Cool Like Me

As much as I love to bake, I’ve avoided preheating the oven these last few weeks. With raging humidity — and without air conditioning — baking is decidedly less fun. I have no interest in sweating more than I already am.

Luckily for me, and thanks to my aunt, I have in my possession a recipe that likes to keep things cool — Pineapple Coconut Cream Pie. Short of cooking up a custard in a saucepan and browning a meringue topping in the oven for a few minutes, there’s not much heat involved. Just some beating and whipping and the promise of cool, creamy pineapple-coconut bliss.

And, considering it’s a cream pie, it’s relatively light — there’s no heavy cream or milk involved — proving that, with a couple of eggs handy, nearly anything is possible.

Pineapple Coconut Cream Pie (recipe courtesy of Aunt-to-Yours-Truly Lori Johnston)
1/2 cup granulated sugar
1/3 cup all-purpose flour
1/4 teaspoon salt
1 1/2 cups water
8-ounce can crushed pineapple
2 egg yolks, lightly beaten
1 tablespoon butter
1 tablespoon lemon juice
1 cup flaked coconut
1 9-inch single-crust pie shell, baked and cooled (I went the crumb-crust route using vanilla wafers, melted butter and a bit of sugar, but the recipe calls for a classic pastry crust. Do what you will.)
meringue topping:
2 egg whites
1/2 cup granulated sugar
1/8 teaspoon salt
1/2 teaspoon vanilla
1/3 cup flaked coconut

In a heavy saucepan (with the burner off), whisk together 1/2 cup sugar, flour and 1/4 teaspoon salt.

Add water, undrained pineapple and egg yolks, stirring after each addition.

Turn the heat to medium and cook until mixture begins to boil (about 6 minutes).

Blend in butter and lemon juice. Remove pan from heat and let cool.

Fold 1 cup coconut into cooled filling. Pour into prepared (*cooled*) pie crust.

Pineapple-coconut bliss in a vanilla-wafer crust.

Beat egg whites with 1/2 cup sugar and 1/8 teaspoon salt until stiff peaks form.

Gently fold in vanilla and 1/3 cup coconut.

Spread meringue over pie filling.

Bake at 425 degrees until meringue is light golden-brown (about 4-5 minutes).


Beat the heat with pie, people. Pineapple Coconut Cream Pie.

Lazy Sunday Cream Scones

Still warm from the oven.

I’ve always romanticized the rituals of tea making and tea taking. I have in my possession books that cover tea equipment and tea etiquette; tea history and tea customs; as well as, of course, old-school recipes (or “receipts”) for tea-friendly vittles, savory and sweet. My texts are riddled with delightful quotes like this gem: “I must further advise you, Harriett, … not to heap such mountains of sugar into your tea, nor to pour such a deluge of cream in; people will certainly take you for the daughter of a dairymaid.” —from “The Fool of Quality,” c. 1766-1770, reprinted in “A Dish of Tea: Recipes, History and Etiquette from Connor Prairie Museum.”

Poor Harriett.

A favorite teapot. It belonged to my grandmother, then my mother, and now me.
Both high-octane and herbal teas fill the first shelf of our kitchen’s most frequented cupboard, and tea has replaced coffee as my beverage of choice (for those of you who knew me in my all-day-coffee-swilling years, you may have read this in disbelief, but it’s true). But, sadly, for all of my romantic ideas regarding tea parties — and a collection of accouterments to make those tea parties even more smashing — I have yet to host an afternoon tea with guests beyond our own household. Why can’t I pull this off? I ask myself. When will I get it together? When will I finally use those oh-so-precious teapot placecard-holders purchased years ago at Crabtree & Evelyn for a not-so-bargain price?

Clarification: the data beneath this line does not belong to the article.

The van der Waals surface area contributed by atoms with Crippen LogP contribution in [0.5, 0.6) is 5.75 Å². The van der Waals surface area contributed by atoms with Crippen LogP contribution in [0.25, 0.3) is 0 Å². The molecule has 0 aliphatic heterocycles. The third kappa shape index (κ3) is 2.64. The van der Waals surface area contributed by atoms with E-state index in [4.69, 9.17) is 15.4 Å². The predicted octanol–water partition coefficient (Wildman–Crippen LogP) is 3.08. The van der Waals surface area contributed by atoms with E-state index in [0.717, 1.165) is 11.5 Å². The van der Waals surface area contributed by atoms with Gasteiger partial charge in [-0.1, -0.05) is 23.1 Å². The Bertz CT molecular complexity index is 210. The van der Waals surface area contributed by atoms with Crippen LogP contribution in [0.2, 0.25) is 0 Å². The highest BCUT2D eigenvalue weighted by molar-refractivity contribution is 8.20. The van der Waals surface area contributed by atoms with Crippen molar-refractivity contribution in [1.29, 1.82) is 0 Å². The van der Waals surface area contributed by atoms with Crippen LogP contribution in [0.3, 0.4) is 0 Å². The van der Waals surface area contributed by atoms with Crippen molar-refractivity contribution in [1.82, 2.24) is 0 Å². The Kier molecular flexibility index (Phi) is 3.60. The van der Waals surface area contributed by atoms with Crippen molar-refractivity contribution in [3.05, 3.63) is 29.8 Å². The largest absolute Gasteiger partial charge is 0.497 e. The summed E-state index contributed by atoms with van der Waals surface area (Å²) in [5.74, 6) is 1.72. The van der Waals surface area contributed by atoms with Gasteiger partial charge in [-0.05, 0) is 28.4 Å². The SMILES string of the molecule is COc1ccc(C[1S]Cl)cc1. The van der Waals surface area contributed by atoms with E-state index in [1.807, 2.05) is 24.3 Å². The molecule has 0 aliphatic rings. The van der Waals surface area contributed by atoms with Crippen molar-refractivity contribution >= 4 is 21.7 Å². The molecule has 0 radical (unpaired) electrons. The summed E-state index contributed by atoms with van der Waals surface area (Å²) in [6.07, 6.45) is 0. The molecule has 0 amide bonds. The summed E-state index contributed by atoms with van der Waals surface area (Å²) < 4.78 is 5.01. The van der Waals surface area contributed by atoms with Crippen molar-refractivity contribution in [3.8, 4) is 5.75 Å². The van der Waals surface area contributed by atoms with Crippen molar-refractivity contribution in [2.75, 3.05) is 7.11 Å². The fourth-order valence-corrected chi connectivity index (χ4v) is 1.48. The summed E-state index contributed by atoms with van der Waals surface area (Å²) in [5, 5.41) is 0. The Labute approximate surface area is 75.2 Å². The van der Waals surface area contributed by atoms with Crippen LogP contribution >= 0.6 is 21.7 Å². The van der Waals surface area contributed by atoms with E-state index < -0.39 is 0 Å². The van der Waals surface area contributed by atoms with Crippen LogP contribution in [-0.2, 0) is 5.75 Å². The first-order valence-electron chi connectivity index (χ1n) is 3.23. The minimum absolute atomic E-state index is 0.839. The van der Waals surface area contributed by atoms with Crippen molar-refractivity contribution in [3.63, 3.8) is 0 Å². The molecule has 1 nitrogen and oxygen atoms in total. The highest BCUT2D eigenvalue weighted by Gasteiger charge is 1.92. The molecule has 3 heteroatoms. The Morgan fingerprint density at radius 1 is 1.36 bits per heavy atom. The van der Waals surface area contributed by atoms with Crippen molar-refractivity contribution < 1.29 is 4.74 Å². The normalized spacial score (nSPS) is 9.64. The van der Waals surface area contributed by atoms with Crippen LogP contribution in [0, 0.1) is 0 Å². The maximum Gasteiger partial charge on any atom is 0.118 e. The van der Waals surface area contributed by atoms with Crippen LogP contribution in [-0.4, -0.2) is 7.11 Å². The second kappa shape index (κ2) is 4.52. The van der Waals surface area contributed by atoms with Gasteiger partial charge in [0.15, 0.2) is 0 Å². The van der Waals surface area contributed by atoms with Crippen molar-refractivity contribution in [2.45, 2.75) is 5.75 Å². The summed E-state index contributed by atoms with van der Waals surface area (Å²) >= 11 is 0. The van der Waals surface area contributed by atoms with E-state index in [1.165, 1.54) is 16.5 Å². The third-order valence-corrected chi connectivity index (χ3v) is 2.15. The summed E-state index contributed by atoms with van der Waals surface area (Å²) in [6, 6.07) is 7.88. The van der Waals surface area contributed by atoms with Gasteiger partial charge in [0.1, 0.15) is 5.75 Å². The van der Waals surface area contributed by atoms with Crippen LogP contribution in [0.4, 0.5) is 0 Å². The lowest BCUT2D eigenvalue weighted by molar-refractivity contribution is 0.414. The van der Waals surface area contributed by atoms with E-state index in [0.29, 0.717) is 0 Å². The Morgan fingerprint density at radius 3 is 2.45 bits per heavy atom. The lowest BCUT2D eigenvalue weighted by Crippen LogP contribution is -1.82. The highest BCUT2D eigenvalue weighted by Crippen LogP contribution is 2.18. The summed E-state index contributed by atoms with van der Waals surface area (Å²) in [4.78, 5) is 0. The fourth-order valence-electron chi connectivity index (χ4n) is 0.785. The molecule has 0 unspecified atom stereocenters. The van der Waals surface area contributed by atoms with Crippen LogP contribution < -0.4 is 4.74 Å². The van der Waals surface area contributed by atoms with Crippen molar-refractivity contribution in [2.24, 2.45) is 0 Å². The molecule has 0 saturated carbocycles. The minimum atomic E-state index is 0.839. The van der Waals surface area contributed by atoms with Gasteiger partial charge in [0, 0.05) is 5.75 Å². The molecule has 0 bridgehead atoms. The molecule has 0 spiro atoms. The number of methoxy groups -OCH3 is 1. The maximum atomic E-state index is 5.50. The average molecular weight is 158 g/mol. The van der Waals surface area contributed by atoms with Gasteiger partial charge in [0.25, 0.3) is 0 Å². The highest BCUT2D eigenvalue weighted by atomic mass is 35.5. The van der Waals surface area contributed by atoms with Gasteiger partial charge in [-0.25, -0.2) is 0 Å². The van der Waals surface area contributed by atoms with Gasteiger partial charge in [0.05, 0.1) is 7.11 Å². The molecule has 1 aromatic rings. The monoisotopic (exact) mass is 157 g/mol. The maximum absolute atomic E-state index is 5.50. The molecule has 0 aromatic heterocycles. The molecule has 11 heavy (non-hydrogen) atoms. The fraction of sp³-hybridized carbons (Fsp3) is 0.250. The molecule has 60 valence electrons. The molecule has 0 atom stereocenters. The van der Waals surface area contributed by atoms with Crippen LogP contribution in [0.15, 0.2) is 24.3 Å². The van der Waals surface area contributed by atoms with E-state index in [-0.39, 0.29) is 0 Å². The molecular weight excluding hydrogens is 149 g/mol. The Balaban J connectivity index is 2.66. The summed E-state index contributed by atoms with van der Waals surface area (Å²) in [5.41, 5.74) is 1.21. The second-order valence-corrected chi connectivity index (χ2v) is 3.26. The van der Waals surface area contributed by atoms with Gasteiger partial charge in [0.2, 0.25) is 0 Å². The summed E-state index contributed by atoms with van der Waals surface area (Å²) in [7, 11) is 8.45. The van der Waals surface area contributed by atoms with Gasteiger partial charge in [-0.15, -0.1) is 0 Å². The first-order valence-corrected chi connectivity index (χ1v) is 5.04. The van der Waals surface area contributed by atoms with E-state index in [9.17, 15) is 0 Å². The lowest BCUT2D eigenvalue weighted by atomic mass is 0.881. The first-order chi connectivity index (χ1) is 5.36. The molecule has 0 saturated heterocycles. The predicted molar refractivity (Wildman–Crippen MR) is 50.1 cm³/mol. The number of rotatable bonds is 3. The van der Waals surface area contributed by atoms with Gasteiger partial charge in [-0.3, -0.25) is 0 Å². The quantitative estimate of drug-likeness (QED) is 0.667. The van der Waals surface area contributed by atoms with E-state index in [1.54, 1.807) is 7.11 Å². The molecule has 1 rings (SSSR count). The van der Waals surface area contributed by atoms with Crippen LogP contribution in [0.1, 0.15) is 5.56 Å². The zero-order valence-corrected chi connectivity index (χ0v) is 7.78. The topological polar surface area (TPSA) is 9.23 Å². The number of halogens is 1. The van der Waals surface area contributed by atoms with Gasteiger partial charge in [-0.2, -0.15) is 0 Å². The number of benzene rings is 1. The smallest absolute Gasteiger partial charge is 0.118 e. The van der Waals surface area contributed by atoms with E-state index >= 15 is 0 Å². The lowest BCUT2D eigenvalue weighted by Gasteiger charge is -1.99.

Well, maybe I like the idea of a polite tea soiree more than the reality of what is apt to ensue should I embark on such a course. After all, my mother and her longtime friend Joan often enjoyed tea in the afternoon at our house, and these teas were anything but the proper affairs of my imagination: they drank their tea from sturdy mugs (forget dainty teacups) and left their mark with pinky-red lipstick; they didn’t nibble on dainty vittles (didn’t nibble on anything, as I recall); and there were, on several occasions, in these years before my mom finally gave them up for good … cigarettes. Sometimes, I sat at the kitchen table with them, eavesdropping and dodging second-hand smoke, but Joan wouldn’t tolerate this for long. Maryellen, why don’t you go find something to do? Your mother and I are trying to talk. Joan was not to be trifled with.

Anyway, beyond actual tea consumption, the only tea-related ritual I partake in at my house on a somewhat regular basis is the baking of scones. Unlike Joan and my mother, I like a nibble or two, or 10, with my tea. And there’s nothing easier or faster to make to satisfy my desire for a nibble than cream scones: tender, light and fluffy on the inside; a little crunch on the outside, thanks to a brush of cream and sprinkling of coarse sugar; and a not-too-sweet vehicle for butter and jam, lemon curd, whatever one fancies.

This recipe is as straightforward as it gets — no butter involved, just heavy cream — and the flaky scones are delicious plain or perked up with a cup of dried cherries, cranberries, blueberries (with lemon zest), or a handful of bittersweet chocolate chunks (the route I went today as that’s what I had on hand).

Lazy Sunday Cream Scones
(Yield: about 8 scones)

2 cups all-purpose flour
1 tablespoon baking powder
2-3 teaspoons granulated sugar
1 teaspoon salt
1 cup dried fruit, nuts or chocolate chunks (optional)
1 1/4 cups heavy cream

additional cream (or milk) for brushing (optional)
coarse sugar for sprinkling (optional)

Preheat oven to 425 degrees.

Sift dry ingredients into large bowl.